News

Jun 07

Here at Premier Heritage we have inspected many types of structures suffering with damp and wood rot over the years, but this was a first, the inspection of a large Motor Home.

We were called in to advise the owner on the type and causes of wood rot affecting the plywood timber decking forming the accommodation area of the motor home, this recently discovered during his routine ‘spring clean’ of the vehicle in preparation for use over the summer.

Motorhome with a wood rot problem

Motorhome with a wood rot problem

 

 

 

 

 

 

 

 

 

 

 

 

 

The obvious cause of the wet rot decay was due to the timbers contact with moisture, in part due to the poor detailing and water proofing of the structure beneath the vehicle and the sawn ends of the decking which are exposed within the side storage boxes.

Wet Rot affected timbers

Wet Rot affected timbers

Wet Rot in a side storage box

Wet Rot in a side storage box

 

 

 

 

 

 

 

 

 

 

 

 

 

We are pleased to confirm that with a bit of help from Premier Heritage the owner has now reached a satisfactory agreement with the suppliers / manufacturers of the vehicle and repairs / modifications are currently in hand.

What to do if you suspect Wet Rot in a motorhome / caravan

It is important to get any signs of wood rot checked out by a professional qualified surveyor  who will be able to diagnose the type of wood rot (Wet Rot, Dry Rot etc) and help advise the best cause of action to take.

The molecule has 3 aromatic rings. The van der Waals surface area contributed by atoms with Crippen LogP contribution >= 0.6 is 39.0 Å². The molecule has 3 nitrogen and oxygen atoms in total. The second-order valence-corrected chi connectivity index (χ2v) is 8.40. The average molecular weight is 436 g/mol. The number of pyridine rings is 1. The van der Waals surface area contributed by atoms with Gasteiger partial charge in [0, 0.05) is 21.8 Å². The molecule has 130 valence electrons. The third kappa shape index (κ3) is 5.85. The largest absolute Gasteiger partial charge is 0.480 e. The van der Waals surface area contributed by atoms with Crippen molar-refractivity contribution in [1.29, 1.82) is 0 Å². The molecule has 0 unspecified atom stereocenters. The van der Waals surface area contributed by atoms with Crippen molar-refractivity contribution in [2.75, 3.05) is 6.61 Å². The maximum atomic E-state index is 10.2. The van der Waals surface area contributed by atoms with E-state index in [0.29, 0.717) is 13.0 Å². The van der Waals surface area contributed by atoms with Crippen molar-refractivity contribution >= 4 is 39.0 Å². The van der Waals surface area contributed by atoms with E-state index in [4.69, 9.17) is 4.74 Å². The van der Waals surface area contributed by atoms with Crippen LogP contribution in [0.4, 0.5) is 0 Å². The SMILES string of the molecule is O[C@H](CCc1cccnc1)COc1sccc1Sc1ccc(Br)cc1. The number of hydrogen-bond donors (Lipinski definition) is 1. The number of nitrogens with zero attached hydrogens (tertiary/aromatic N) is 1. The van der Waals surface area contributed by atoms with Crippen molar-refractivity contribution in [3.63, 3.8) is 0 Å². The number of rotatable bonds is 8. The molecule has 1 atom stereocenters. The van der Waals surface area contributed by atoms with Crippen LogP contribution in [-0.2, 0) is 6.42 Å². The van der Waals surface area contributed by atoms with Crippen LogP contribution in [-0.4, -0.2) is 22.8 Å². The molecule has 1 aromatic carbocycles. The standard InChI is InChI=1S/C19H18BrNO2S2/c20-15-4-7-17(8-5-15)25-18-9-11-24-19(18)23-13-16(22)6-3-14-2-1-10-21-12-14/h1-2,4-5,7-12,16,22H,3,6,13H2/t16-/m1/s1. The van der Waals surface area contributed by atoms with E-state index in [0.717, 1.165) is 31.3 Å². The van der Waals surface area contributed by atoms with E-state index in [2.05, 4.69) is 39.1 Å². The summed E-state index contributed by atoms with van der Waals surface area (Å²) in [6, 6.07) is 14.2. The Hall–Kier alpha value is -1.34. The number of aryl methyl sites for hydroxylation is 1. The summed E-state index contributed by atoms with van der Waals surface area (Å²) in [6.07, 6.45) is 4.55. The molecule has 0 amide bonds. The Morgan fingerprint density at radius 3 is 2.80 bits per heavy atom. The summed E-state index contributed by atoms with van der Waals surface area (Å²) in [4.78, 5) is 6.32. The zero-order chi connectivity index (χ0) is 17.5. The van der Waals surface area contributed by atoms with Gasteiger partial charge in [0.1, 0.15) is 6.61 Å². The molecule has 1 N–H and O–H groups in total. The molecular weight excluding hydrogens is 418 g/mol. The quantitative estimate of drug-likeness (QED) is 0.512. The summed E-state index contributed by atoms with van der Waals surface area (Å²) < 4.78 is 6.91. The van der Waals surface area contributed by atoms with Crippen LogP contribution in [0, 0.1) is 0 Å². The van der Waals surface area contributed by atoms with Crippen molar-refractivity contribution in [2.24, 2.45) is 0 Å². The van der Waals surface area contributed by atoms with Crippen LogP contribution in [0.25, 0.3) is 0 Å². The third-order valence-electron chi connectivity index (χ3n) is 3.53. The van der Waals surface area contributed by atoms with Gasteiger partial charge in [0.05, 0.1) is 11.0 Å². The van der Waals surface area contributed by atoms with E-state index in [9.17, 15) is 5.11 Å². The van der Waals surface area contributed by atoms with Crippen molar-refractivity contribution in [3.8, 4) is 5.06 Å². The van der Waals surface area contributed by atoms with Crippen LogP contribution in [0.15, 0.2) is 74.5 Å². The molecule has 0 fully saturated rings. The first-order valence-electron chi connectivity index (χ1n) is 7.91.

Oct 26

Premier Heritage has recently completed a timber condition and defect survey of historic Worsley Court House in Salford, Manchester close to the Bridgwater Canal.

Worsley Court House was constructed on the site of the old village stocks and completed in early 1849, soon after on the 4th August the first court hearing was held where two local men were accused of fishing on the Bridgwater Canal and on the private fishing ponds of the Earl of Ellesmere. They were apparently found in the possession of a large eel and a 6lb carp, with one of the men found guilty and allegedly fined two pounds, a lot of money in those days!

Although operating as a Court until 1908, the building has been used in many ways over the years and has served as the Town Hall, as well as being used for public functions, dances and concerts, in some way fulfilling the function of the village hall. In 1973 it was purchased by the Salford District Council and is now a distinguished venue for weddings, public meetings and other private functions.

Despite its traditional external black and white timber framing and decorative gabled walls the Court House is a purely Victorian building with lavish internally panelled walls and a huge fireplace.

The building, which is now Grade II Listed,  has been extensively extended over the years with numerous wings being added, however like many buildings of its age and construction it is vulnerable to the affects weathering and dampness and over the past decade or so; various structural timbers have had to be replaced due to fungal decay.